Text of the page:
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Direct Instruction and the Teaching of Early Reading

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Direct Instruction and the Teaching of Early Reading, Wisconsin’s Teacher-Led Insurgency

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By Mark C. Schug, Sara G. Tarver, & Richard D. Western
Thiensville, WI: Wisconsin Policy Research Institute, 2001.



Everyone knows reading is the foundation of learning. Students know it. Parents know it. Teachers know it. So why isn’t it taught using only the most carefully tested methods?

Direct Instruction (DI) is arguably the most extensively tested method for teaching reading. It is not the only effective method, but it is one that has been shown to work with both advantaged and disadvantaged students alike. Newly trained teachers in Wisconsin (the focus of the featured report) know little about it, however, because it is not taught in most schools of education. DI is not consistent with the pedagogical theories favored by education professors.

Despite clear evidence of DI’s effectiveness, some professors claim that it is only for the disadvantaged, others that it is dated and might be damaging, and one group even suggests that DI might induce criminal behaviour. Clearly, such arguments stem from something other than evidence and logic.

Contrary to its depiction by teacher-educators, DI is not only effective, but students enjoy it. They enjoy seeing themselves make progress in decoding skills and comprehension. Competition among classmates thrives, and classroom behavior problems decline as children’s efforts focus on learning.

More importantly, reading well early enables students to gain far more from their subsequent schooling.

The Wisconsin Policy Research Institute’s Report, Direct Instruction and the Teaching of Early Reading, Wisconsin’s Teacher-Led Insurgency, examines the spread of DI reading instruction among Wisconsin’s teachers and the positive outcomes it has produced. It examines what DI is, why it is an efficient teaching tool, and why it continually encounters obstacles.

DI is a highly structured, systematic teaching method (which is what education professors don’t like about it). It is teacher-directed and based on the concept that careful, stepwise instruction minimizes error and accelerates learning. DI is used to teach a variety of academic subjects but it is especially effective with early reading skills.

Experimental studies and field trials conducted over the past 25 years have repeatedly demonstrated DI’s superiority. Research concluded in 1999 by the American Institute for Research found that DI and two other approaches were the only ones of 24 school-wide reform models that showed positive effect on student achievement. And the federally funded Project Follow Through, the largest experiment in teaching methods ever undertaken, showed DI to be far superior to eight other approaches for teaching disadvantaged children.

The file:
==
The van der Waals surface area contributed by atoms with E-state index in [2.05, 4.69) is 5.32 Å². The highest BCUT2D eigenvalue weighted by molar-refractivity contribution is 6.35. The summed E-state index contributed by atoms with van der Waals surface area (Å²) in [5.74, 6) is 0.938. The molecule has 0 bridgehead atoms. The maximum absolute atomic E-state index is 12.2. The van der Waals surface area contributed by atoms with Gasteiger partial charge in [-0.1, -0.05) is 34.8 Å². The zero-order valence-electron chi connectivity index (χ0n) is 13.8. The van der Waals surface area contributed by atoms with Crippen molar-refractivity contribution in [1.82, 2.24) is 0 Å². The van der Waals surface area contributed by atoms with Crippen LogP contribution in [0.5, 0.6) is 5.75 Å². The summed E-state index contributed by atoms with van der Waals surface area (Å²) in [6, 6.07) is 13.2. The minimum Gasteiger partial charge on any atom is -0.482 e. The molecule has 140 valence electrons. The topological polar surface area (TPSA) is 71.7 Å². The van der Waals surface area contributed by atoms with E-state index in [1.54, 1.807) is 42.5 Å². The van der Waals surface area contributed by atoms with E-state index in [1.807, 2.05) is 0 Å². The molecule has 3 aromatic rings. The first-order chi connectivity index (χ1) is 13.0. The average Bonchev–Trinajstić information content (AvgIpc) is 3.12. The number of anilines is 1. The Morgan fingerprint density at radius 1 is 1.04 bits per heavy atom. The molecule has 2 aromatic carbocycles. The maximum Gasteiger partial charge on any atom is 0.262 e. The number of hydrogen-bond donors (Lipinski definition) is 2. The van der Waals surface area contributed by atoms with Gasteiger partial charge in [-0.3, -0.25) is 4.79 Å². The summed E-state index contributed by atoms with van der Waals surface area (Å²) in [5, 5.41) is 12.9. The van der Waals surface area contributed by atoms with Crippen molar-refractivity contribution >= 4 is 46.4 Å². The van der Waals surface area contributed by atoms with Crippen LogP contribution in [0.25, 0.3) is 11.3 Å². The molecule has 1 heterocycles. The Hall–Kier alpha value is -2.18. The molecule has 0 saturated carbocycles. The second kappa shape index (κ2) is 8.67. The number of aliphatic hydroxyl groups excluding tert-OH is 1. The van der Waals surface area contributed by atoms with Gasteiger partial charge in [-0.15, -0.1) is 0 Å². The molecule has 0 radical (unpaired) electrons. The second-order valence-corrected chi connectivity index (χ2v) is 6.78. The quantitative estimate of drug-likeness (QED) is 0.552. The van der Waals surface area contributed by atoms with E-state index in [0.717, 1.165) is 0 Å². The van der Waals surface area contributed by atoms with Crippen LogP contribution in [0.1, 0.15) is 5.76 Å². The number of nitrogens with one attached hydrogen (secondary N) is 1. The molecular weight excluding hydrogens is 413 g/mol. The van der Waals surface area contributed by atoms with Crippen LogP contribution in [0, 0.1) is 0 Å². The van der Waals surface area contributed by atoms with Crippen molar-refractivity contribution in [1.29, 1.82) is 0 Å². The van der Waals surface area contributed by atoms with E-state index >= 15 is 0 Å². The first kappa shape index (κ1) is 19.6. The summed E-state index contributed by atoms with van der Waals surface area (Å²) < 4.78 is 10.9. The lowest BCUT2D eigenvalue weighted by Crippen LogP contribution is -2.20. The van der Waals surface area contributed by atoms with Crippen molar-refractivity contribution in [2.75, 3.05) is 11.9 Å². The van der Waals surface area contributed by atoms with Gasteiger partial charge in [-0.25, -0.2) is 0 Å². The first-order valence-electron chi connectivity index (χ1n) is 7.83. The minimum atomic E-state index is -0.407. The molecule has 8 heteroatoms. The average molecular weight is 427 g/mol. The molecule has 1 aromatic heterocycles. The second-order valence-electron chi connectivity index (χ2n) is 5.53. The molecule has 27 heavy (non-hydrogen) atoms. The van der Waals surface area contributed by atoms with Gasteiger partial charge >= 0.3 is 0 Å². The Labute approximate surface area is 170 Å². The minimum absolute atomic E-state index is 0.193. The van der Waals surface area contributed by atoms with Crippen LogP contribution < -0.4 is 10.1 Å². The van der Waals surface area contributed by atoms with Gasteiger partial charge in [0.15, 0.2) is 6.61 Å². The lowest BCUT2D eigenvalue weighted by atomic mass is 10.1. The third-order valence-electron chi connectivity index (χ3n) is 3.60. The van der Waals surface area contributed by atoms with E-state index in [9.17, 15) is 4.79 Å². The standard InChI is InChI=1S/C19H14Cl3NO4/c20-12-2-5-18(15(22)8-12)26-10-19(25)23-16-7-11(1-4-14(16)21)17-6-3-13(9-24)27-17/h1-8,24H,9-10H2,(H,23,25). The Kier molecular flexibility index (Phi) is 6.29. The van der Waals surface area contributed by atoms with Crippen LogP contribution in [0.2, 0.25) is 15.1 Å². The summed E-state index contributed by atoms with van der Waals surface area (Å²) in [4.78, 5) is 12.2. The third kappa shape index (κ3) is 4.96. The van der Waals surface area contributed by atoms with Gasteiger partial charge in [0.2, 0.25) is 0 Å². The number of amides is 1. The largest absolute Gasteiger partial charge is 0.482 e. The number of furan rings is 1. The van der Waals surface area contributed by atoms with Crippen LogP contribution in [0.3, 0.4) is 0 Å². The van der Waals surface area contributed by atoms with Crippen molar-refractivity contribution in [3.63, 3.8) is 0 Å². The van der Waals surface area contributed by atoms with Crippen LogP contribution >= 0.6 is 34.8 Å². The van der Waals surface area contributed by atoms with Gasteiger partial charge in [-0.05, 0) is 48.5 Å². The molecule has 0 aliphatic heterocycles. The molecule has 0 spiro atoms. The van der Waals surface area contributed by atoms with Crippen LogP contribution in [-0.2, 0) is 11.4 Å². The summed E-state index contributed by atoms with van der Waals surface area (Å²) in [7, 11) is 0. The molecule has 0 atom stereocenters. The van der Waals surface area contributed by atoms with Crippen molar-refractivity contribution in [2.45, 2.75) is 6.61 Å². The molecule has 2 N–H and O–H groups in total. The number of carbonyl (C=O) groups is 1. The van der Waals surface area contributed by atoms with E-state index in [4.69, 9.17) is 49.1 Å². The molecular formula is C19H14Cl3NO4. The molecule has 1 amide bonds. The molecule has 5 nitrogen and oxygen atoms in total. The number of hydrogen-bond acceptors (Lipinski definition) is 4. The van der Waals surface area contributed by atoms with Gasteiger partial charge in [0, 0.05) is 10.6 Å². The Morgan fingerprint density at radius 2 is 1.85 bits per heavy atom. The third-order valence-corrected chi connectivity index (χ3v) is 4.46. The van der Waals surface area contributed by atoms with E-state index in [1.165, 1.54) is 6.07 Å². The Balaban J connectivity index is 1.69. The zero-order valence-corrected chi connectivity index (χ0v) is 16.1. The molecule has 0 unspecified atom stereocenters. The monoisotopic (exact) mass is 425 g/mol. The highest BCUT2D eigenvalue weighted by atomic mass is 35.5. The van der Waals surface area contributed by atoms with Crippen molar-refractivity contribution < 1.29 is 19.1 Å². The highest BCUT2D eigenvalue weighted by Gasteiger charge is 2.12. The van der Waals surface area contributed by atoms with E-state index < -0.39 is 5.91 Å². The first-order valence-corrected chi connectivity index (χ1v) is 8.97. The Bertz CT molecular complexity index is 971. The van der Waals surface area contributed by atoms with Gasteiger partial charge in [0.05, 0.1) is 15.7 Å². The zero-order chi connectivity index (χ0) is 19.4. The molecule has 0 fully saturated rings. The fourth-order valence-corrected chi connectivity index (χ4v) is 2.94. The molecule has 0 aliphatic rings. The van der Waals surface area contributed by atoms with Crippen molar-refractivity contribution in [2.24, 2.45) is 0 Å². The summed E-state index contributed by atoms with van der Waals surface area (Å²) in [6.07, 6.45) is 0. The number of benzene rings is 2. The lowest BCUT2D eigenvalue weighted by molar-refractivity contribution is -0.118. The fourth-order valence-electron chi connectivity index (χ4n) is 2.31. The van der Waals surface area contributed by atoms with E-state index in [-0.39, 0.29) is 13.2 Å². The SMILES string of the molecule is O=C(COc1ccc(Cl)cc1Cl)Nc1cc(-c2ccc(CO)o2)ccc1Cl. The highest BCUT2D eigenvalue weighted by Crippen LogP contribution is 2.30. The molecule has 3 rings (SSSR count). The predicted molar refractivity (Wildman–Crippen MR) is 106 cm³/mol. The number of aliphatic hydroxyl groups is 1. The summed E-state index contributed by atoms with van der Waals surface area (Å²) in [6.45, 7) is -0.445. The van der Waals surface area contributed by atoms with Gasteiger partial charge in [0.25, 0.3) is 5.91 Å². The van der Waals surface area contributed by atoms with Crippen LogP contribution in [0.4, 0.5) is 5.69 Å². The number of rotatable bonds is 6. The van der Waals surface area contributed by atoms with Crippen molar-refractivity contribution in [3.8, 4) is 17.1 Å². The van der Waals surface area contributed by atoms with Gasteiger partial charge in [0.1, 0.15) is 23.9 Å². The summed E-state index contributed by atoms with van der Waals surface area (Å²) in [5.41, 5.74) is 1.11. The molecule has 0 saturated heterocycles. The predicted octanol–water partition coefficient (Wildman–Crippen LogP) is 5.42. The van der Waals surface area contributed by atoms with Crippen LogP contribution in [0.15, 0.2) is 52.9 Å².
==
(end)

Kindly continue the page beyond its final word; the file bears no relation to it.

Despite solid evidence of effectiveness, teacher-training programs all but ignore DI. The survey of first year teachers in Wisconsin undertaken by Schug, et al showed that only 12 percent had received training that empahsized DI.  New teachers who learned about DI mostly got their knowledge from classroom teachers during student teaching practice.

One reason DI isn’t popular with professors may be that it is not easy to learn. Many teachers say  DI is “slow, repetitive, and boring;” and, in fact, it is for the novice user. Proficiency requires considerable practice. The good news, however, is that DI leaves children smiling with satisfaction. They see themselves making progress and they experience a feeling of accomplishment–an outcome that ultimately rewards the teacher as well.

DI has other advantages. As the WPRI report observes, costs of remedial instruction have become prohibitive. In Michigan, for instance, over a third of high school graduates have not attained basic literacy and math skills. And nationwide, the cost of remedial instruction is estimated at $16.6 billion per year. The authors believe better instruction would alleviate both these costs and the necessity of special education for many students who simply have not learned to read.

Remedial reading instruction due to ineffective teaching in the early grades is, by itself, a substantial expense. In Wisconsin alone, a 75 percent reduction in students who are learning disabled because of their poor reading skills would save the state over $100 million annually.

The WPRI report recommends that the Wisconsin legislature, the Department of Public Instruction, and Wisconsin’s parents support the teacher-led efforts to use DI. Also, it urges Wisconsin’s colleges of education to concern themselves less with theory and more with teaching teachers proven methods of instruction.


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